Incredible: Why did ICO find Wirral Council twice broke the law by taking too long to reply to 2 requests?

Incredible: Why did ICO find Wirral Council twice broke the law by taking too long to reply to 2 requests?

Incredible: Why did ICO find Wirral Council twice broke the law by taking too long to reply to 2 requests?


ICO Information Commissioner's Office logo
ICO Information Commissioner’s Office logo

A bit like the experience I had recently of waiting ages for a bus in Liverpool recently, only for four buses back to back to turn up, the Information Commissioner’s Office have in the last fortnight issued two decision notices involving FOI requests to Wirral Council.

There is a small delay in decision notices being published on ICO’s website, but the first (FS50576394) involving a request I made that was considered under the Environmental Information Regulations can be viewed here. I previously wrote about Wirral Council’s U-turn about disclosing information in response to this request back in May.

The decision notice states “As the information was disclosed outside the 20 working day timescale the Commissioner has concluded that the Council breached the requirements of regulation 5(2). ”

I made the request on the 26th January 2015. Wirral Council ignored my request, so on the 24th February 2015 I requested an internal review. Wirral Council responded to the internal review on the 23rd March 2015 stating it had the information but was withholding it based on a regulation 12(5)(e) exemption.

For those who don’t know what a regulation 12(5)(e) exemption is it’s:

(5) For the purposes of paragraph (1)(a), a public authority may refuse to disclose information to the extent that its disclosure would adversely affect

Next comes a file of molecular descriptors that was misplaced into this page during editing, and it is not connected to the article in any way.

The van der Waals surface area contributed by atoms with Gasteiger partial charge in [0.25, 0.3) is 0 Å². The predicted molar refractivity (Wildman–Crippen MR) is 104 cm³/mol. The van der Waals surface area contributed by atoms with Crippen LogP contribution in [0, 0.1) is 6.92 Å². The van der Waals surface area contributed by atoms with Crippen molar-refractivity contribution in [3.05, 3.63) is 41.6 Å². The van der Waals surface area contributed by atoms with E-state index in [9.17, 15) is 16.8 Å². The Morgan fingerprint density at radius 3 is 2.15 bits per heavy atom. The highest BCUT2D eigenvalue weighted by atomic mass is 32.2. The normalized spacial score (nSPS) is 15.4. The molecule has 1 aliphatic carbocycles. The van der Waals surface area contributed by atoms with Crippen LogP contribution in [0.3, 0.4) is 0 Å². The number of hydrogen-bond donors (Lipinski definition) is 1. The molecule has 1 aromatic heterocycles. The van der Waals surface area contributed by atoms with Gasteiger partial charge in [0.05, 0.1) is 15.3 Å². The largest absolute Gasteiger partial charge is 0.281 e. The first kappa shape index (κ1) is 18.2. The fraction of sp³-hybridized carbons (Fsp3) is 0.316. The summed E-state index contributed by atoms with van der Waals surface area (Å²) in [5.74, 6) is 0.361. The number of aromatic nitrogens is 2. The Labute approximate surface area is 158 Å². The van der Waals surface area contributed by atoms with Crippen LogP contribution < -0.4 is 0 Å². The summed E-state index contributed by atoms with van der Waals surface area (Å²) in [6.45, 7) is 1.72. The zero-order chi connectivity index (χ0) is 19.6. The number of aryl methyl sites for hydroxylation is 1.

(e) the confidentiality of commercial or industrial information where such confidentiality is provided by law to protect a legitimate economic interest;

I appealed this to the Information Commissioner’s Office on the 25th March 2015 and on the 11th May 2015 Wirral Council did a U-turn stating (you can view the exchanges between myself and Wirral Council on the whatdotheyknow website):

“Following your complaint to the Information Commissioner’s Office, the Council has decided to reverse its position, having previously relied on the exception contained in Regulation 12 (5) (e) of the Environmental Information Regulations 2004. I do not consider that releasing the information would now adversely affect the legitimate economic interest of a third party. The address of the property, which you have requested is 13 Thorneycroft Street, Birkenhead. I have copied this response to the Information Commissioner’s Office.”

As mentioned in my opening sentence, I’m also aware of a decision notice involving a Freedom of Information request that’s been issued recently that hasn’t yet been published on ICO’s website.

This decision notice (FS50568736) (which is not about a FOI request I’ve made) relates to the lack of response by Wirral Council to this FOI request made by Paul Cardin here.

This decision notice states:

“2. The Commissioner’s decision is that the Council has breached section 10(1) of FOIA by failing to respond to the request.

3. The Commissioner requires the public authority to take the following steps to ensure compliance with the legislation.

  • The Council should inform the complainant whether the requested information is held. If the information is held it should provide it to the complainant or else issue a refusal notice in accordance with section 17 of FOIA.
4. The public authority must take these steps within 35 calendar days of the date of this Decision Notice. Failure to comply may result in the Commissioner making written certification of this fact to the High Court (or the Court of Session in Scotland) pursuant to section 54 of the Act and may be dealt with as a contempt of court.”


“9. On receipt of the complaint the Commissioner contacted the Council to remind it of its duty to respond to requests for information within 20 working days and to ask that it respond to the complainant. Neither the complainant nor the Commissioner received a response.”

as well as

“11. The complainant made his request for information to the Council on 6 May 2014 but has failed to receive a response. The Council has clearly exceeded the 20 working day limit very significantly and therefore the Commissioner has found that the Council breached section 10(1) in its handling of the request.”

Certainly the common theme running through the two decision notices is Wirral Council exceeding the time limits in the legislation on responding to requests.

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